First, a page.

- The style guide is not consistent and gives conflicting advice (for example, an earlier
version of the Microsoft Style guide had some dialog boxes with access characters and some
without access characters). Review the style guide carefully and make sure that you follow
your own guidelines and that all examples are consistent with all rules. Any inconsistency
in a consistency document will reduce credibility.
- The style guide is not usable. Iteratively test and inspect the document. Constantine
and Lockwood (1999) suggest evaluating the style guide on the following criteria:
conformity of style guide rules with accepted usability and design rules, thoroughness of
the document, convenience, consistency, and compliance (do products reflect the standards
- The index of the style guide is poor (not enough index terms and poor use of
cross-referencing). A common complaint about style guides is that the index is not
sufficient. Consider synonyms for objects (for example, text box, edit box, text field)
and spend some time creating the index. Enlist the aid of a professional indexer.
- The difference between mandatory standards and recommended guidelines is not made clear.
Have a clear way to indicate what MUST be followed and what SHOULD be followed.
- There are too many words. Dont get wordy. It is useful to explain the rationale
between a rule, but dont go into too much detail.
How to Improve Consistency Beyond Style Guides
As a consultant, I wrote several style guides. One of the ways to get consistency into
everyone's mind is to have product teams take a short "Style Guide" consistency
course with a number of short exercises on noticing and correcting inconsistencies. Even
if you don't use a particular style guide, it might be worth having a lunchtime seminar
where you do some "Can you find the inconsistencies?" exercises.
Group consistency inspections are a good way to reveal consistency problems and gaps in
the style guide. They are also an excellent way to stimulate cross-group consistency in
areas that the style guide covers as well as areas that are not covered by the style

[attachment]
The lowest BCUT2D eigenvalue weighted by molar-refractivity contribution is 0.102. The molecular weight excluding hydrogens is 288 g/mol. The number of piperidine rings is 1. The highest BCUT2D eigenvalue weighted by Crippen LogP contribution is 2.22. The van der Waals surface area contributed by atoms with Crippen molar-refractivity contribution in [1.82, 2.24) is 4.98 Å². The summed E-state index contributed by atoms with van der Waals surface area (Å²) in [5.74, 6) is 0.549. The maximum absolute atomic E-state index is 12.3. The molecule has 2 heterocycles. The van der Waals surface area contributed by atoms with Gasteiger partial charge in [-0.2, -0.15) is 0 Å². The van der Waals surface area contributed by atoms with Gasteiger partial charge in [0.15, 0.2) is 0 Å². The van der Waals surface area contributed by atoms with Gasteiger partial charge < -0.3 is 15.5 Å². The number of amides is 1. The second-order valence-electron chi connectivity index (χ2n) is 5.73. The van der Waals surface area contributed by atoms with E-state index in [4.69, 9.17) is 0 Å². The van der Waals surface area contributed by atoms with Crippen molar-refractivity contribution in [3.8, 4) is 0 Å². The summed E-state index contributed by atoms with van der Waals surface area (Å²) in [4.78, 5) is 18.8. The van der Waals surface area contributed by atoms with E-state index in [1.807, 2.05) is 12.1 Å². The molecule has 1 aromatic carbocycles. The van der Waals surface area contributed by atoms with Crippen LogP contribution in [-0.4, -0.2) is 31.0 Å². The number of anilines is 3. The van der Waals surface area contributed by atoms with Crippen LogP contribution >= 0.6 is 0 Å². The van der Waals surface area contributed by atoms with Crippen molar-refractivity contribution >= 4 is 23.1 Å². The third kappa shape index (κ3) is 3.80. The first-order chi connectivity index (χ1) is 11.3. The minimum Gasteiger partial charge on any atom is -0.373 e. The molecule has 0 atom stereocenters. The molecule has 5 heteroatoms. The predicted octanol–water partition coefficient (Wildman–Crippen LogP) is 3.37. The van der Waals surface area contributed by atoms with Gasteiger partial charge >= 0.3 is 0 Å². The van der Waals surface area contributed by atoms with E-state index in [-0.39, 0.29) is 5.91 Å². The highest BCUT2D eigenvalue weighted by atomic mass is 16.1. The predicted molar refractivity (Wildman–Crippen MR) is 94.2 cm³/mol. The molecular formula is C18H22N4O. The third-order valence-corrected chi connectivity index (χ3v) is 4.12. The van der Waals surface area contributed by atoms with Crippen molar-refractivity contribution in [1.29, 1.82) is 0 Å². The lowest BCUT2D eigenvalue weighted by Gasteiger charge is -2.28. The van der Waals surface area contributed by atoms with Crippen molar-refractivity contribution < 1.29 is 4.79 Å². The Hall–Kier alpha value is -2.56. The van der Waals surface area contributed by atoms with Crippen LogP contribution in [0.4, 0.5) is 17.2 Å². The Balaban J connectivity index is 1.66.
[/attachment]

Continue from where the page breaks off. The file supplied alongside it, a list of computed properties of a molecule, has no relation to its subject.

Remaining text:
guide. Consistency inspections generally require a catalog of screen shots that can be
marked up and if possible, a working prototype that allows a review of interaction
Error messages can create many problems from simple irritation to loss of data to
support calls. If you are starting a new project, consider a general-purpose
error-handling tool. It is useful to have a general-purpose error-handling tool that lists
all the messages. These messages could be reviewed for readability, consistency, and
usability and changed by someone (a writer, editor, or usability or tech support person)
other than the developer. The ability to print out all error messages easily can be a real
asset for usability, consistency, and accuracy reviews.
Printing out Web pages or GUI components and laying them out in a rough workflow in a
public area (not where customers will see, but where internal folks would see) and asking
people to write comments on the screen is effective. You can roll these items up and carry
them around to meetings (I call them "GUI Rolls"). If you have a large color
plotter somewhere that can do very large rolls, that is the best way. You can layout
sequences of screens with Visio for example.
You can also do a formal consistency inspection on the GUI rolls that gets into
detailed interaction and flow consistency in addition to look and feel issues.
To raise awareness about style guide issues at one company, we enlarged sections of our
style guide to poster size and put them up in a number of conference rooms for several
months. After a few weeks, people would sometimes point to the posters when they were
reviewing a specification and sayhey, this product doesn't follow that guideline on
Nielsens edited book, Coordinating User Interfaces for Consistency (Nielsen,
1989) is dated but still the only general reference on the issue of consistency. There are
many good ideas beyond style guides for obtaining consistency across a product set.
A user interface style guide is a foundation for design but doesnt guarantee the
success of a design. A style guide is only one link in the chain of user-centered design
activities that are important for product success. Requirement analysis, user profiles,
task analysis, testing, and iterative design must accompany a style guide. Dont let
your development team believe that all usability problems are solved once there is a style
- Constantine, L. L. and Lockwood, L. A. D. Software for Use: A Practical Guide to
the Models and Methods of Usage-Centered Design. ACM Press: New York, NY, 1999.
- Gale, S. A Collaborative Approach to Developing Style Guides. Conference
proceedings on Human factors in Computing Systems April 13 - 18, 1996, Vancouver Canada.
ACM Press, (pp. 362-367).
- Microsoft, Microsoft® Windows® User Experience. Microsoft Press:
Redmond, WA, 1999.
Nielsen, J. (Ed.) Coordinating User Interfaces for Consistency. Academic Press: Boston,
Last updated 27 January 2004